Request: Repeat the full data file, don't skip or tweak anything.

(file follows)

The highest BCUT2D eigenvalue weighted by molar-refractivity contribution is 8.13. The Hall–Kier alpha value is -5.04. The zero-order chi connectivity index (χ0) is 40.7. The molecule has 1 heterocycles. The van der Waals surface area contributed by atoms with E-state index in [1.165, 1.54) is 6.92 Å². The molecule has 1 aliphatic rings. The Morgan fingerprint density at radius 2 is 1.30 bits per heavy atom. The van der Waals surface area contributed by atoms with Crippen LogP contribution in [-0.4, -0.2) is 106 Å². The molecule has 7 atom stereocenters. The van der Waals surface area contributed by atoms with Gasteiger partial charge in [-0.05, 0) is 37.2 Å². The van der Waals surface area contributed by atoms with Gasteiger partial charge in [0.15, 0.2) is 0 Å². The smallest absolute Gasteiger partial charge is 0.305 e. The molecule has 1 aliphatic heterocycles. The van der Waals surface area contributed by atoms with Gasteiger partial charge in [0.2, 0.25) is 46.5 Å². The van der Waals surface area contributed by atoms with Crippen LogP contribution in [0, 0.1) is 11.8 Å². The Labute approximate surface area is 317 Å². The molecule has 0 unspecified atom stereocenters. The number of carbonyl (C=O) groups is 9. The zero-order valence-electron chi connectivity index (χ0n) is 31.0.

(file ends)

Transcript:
The highest BCUT2D eigenvalue weighted by molar-refractivity contribution is 8.13. The Hall–Kier alpha value is -5.04. The zero-order chi connectivity index (χ0) is 40.7. The molecule has 1 heterocycles. The van der Waals surface area contributed by atoms with E-state index in [1.165, 1.54) is 6.92 Å². The molecule has 1 aliphatic rings. The Morgan fingerprint density at radius 2 is 1.30 bits per heavy atom. The van der Waals surface area contributed by atoms with Crippen LogP contribution in [-0.4, -0.2) is 106 Å². The molecule has 7 atom stereocenters. The van der Waals surface area contributed by atoms with Gasteiger partial charge in [-0.05, 0) is 37.2 Å². The van der Waals surface area contributed by atoms with Gasteiger partial charge in [0.15, 0.2) is 0 Å². The smallest absolute Gasteiger partial charge is 0.305 e. The molecule has 1 aliphatic heterocycles. The van der Waals surface area contributed by atoms with Gasteiger partial charge in [0.2, 0.25) is 46.5 Å². The van der Waals surface area contributed by atoms with Crippen LogP contribution in [0, 0.1) is 11.8 Å². The Labute approximate surface area is 317 Å². The molecule has 0 unspecified atom stereocenters. The number of carbonyl (C=O) groups is 9. The zero-order valence-electron chi connectivity index (χ0n) is 31.0.